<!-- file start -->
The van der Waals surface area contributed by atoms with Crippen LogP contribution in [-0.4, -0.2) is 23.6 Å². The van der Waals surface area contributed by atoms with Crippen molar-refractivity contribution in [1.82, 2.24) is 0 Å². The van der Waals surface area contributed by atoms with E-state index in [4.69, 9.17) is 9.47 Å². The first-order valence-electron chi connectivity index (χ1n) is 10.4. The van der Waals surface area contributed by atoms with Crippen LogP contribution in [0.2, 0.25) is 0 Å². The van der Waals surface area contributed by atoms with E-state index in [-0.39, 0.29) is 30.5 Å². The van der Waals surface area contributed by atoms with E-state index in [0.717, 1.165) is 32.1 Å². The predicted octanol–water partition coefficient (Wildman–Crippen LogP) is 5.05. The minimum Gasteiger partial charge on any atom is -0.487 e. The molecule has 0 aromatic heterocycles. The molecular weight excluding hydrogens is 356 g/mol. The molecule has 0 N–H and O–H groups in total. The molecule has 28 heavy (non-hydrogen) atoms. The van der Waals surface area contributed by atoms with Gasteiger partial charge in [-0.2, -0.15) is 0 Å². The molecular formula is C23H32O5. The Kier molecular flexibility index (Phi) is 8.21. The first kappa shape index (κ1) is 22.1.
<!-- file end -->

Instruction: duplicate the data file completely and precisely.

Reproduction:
The van der Waals surface area contributed by atoms with Crippen LogP contribution in [-0.4, -0.2) is 23.6 Å². The van der Waals surface area contributed by atoms with Crippen molar-refractivity contribution in [1.82, 2.24) is 0 Å². The van der Waals surface area contributed by atoms with E-state index in [4.69, 9.17) is 9.47 Å². The first-order valence-electron chi connectivity index (χ1n) is 10.4. The van der Waals surface area contributed by atoms with Crippen LogP contribution in [0.2, 0.25) is 0 Å². The van der Waals surface area contributed by atoms with E-state index in [-0.39, 0.29) is 30.5 Å². The van der Waals surface area contributed by atoms with E-state index in [0.717, 1.165) is 32.1 Å². The predicted octanol–water partition coefficient (Wildman–Crippen LogP) is 5.05. The minimum Gasteiger partial charge on any atom is -0.487 e. The molecule has 0 aromatic heterocycles. The molecular weight excluding hydrogens is 356 g/mol. The molecule has 0 N–H and O–H groups in total. The molecule has 28 heavy (non-hydrogen) atoms. The van der Waals surface area contributed by atoms with Gasteiger partial charge in [-0.2, -0.15) is 0 Å². The molecular formula is C23H32O5. The Kier molecular flexibility index (Phi) is 8.21. The first kappa shape index (κ1) is 22.1.